#SheSaidThis

“I Went Online And Discovered I Had Become The Unwitting Poster Child For Racist Advertising” – Lola Ogunyemi Speaks On Being The Black Model In The Controversial Dove Ad

   

Recently, Dove, a beauty brand owned by Unilever, was criticised for a racist ad campaign it ran on Facebook.

The ad, which shows a black woman becoming white after using the brand’s lotion, has come under heavy backlash and the company has apologized for the offense.

However, in an opinion piece on Guardian UK, titled, “I am the woman in the ‘racist Dove ad’. I am not a victim, Lola Ogunyemi, the black woman featured in the ad shared her views about her role in the advert.

She explained that her reason for taking up the chance to be the face of a new body wash by Dove was because she wanted to change the narrative that has so long existed in the society that dark people needed to be lighter to look better.

“Having the opportunity to represent my dark-skinned sisters in a global beauty brand felt like the perfect way for me to remind the world that we are here, we are beautiful, and more importantly, we are valued,” she said.

Sadly, Lola said, she woke up one morning only to discover that she had become “the unwitting poster child for racist advertising.”

Even though she had a great time with other models during the shoot of the advert, she explained that she would have declined the offer if she had known how people were going to perceive it.

“If I had even the slightest inclination that I would be portrayed as inferior, or as the “before” in a before and after shot, I would have been the first to say an emphatic “no”. I would have (un)happily walked right off set and out of the door. That is something that goes against everything I stand for.”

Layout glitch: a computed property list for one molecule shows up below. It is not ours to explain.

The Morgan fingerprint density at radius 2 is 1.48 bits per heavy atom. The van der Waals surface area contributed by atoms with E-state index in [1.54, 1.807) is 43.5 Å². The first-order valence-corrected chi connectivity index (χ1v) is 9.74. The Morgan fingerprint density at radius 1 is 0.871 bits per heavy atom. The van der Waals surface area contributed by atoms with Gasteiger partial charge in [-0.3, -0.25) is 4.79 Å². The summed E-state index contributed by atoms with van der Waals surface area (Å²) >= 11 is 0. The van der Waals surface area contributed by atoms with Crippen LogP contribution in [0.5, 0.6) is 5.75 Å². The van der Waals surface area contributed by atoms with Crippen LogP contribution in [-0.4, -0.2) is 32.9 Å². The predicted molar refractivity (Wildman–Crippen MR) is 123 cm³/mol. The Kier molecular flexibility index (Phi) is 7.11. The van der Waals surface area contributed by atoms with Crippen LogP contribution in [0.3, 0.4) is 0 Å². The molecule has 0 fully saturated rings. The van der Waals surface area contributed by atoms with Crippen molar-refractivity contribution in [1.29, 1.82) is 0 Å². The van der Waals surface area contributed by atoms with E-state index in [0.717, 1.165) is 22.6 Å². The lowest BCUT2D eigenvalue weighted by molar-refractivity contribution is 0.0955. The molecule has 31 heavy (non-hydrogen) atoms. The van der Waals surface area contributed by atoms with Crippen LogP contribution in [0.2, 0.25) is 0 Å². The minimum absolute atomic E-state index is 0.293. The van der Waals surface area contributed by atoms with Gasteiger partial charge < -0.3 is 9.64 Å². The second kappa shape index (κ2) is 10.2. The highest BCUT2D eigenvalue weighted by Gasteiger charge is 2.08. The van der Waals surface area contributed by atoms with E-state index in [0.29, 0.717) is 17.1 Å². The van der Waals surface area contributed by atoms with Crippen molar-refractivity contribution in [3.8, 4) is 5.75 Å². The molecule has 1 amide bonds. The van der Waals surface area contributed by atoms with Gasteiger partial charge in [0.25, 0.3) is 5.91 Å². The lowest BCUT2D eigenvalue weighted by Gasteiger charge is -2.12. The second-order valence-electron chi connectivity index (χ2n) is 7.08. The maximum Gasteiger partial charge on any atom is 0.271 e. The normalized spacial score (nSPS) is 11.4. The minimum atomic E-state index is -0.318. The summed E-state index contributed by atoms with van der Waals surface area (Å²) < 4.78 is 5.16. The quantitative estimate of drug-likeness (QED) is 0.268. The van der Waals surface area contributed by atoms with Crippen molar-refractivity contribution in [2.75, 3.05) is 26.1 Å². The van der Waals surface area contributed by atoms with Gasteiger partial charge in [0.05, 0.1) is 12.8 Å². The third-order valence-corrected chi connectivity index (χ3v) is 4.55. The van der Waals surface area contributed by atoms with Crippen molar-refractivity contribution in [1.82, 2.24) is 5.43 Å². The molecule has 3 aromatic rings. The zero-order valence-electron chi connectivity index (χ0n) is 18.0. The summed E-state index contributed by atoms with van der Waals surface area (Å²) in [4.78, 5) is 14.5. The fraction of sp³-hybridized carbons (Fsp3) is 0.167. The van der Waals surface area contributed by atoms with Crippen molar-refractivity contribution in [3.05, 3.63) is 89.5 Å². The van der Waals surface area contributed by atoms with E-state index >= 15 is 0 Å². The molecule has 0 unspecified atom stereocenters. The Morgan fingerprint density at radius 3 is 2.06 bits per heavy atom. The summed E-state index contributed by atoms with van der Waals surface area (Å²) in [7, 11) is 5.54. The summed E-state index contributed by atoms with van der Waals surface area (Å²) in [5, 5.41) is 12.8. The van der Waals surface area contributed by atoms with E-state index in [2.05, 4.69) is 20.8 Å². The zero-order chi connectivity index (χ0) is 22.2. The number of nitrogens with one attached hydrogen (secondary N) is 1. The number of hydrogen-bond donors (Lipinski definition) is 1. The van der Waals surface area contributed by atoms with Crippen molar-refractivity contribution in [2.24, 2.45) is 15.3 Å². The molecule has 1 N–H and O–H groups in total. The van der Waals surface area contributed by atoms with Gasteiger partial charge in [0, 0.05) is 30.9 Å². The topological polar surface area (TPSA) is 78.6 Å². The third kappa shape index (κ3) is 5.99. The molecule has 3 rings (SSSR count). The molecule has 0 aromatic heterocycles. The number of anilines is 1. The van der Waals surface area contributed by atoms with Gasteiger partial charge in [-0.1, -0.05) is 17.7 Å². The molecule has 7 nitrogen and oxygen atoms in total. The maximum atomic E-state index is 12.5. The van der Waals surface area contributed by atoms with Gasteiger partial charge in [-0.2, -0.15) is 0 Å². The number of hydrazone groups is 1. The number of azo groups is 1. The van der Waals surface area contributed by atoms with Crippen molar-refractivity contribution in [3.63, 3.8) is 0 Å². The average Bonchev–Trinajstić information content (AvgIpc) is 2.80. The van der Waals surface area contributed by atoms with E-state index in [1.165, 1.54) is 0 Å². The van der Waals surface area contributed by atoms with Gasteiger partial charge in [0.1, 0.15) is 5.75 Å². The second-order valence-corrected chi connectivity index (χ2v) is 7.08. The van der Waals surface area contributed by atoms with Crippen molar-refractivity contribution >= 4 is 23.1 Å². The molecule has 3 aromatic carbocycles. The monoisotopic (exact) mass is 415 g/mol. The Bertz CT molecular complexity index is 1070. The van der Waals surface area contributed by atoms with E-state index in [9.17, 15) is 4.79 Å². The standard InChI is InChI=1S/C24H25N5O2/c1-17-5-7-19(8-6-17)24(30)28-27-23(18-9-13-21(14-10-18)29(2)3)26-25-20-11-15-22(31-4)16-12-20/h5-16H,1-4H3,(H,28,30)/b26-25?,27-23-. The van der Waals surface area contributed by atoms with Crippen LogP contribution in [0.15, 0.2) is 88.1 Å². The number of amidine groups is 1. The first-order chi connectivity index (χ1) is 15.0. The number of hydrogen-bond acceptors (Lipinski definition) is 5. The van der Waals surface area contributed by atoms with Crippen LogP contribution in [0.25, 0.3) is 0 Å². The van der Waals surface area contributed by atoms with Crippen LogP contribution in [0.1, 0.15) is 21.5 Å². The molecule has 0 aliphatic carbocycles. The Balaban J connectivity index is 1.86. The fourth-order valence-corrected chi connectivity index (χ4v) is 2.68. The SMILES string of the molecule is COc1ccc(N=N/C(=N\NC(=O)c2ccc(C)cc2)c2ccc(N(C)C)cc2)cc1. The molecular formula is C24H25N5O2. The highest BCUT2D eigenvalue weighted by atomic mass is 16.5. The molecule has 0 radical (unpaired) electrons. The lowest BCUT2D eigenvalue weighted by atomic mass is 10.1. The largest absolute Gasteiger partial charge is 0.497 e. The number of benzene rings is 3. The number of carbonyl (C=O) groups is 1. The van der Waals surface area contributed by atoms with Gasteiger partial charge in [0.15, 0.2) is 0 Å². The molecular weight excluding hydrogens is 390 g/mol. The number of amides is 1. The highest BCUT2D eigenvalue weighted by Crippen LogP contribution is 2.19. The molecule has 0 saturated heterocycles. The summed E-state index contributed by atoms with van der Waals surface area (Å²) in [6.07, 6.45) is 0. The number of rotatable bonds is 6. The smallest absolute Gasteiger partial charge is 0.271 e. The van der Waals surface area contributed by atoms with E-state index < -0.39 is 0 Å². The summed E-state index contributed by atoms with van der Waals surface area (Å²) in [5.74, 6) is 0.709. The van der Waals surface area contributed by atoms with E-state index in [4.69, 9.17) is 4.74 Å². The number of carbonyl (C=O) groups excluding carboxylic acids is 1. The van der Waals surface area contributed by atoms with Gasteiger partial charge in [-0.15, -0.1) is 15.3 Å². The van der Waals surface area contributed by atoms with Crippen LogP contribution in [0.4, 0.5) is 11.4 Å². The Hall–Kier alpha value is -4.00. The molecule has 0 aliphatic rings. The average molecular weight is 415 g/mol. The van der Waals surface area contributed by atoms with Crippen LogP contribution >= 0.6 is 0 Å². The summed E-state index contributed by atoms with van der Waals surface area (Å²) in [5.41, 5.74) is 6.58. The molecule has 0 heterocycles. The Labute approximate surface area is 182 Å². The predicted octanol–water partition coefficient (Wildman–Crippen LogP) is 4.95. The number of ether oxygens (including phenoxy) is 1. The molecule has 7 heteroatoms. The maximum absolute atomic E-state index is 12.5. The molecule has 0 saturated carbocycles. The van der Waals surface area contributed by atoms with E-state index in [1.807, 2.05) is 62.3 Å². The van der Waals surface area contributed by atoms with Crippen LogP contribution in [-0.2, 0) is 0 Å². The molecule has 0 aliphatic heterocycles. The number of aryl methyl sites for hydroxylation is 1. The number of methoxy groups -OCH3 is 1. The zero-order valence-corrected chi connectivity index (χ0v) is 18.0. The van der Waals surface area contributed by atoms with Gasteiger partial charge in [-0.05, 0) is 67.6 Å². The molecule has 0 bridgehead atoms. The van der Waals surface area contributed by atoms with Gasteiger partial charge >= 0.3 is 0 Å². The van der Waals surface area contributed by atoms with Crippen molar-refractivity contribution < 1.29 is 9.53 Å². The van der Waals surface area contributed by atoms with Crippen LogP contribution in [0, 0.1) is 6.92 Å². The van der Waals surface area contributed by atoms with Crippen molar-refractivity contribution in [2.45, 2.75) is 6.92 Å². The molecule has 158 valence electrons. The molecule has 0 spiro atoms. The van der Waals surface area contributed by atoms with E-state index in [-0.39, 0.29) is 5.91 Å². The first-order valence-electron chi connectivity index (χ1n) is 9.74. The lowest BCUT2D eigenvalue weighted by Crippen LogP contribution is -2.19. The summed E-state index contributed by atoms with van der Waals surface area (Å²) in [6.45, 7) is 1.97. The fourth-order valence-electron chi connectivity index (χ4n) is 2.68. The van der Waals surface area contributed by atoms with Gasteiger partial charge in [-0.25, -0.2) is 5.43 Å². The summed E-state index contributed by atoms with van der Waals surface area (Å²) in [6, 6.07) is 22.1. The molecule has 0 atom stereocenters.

Noting how Dove had been criticised for the same thing in the past, Lola said that “the narrative has been written without giving consumers context on which to base an informed opinion.”

Even though Lola, a US-born Nigerian, agrees with Dove’s apologies, she feels that they could have also defended their creative vision, and their choice to include her, an undeniably dark-skinned black woman, as a face of their campaign.

“I am not just some silent victim of a mistaken beauty campaign. I am strong, I am beautiful, and I will not be erased,” she says.

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  1. Pingback: Nivea Responds To Backlash Over Advert Promising African Women “Visibly Lightened Skin” – Woman.NG

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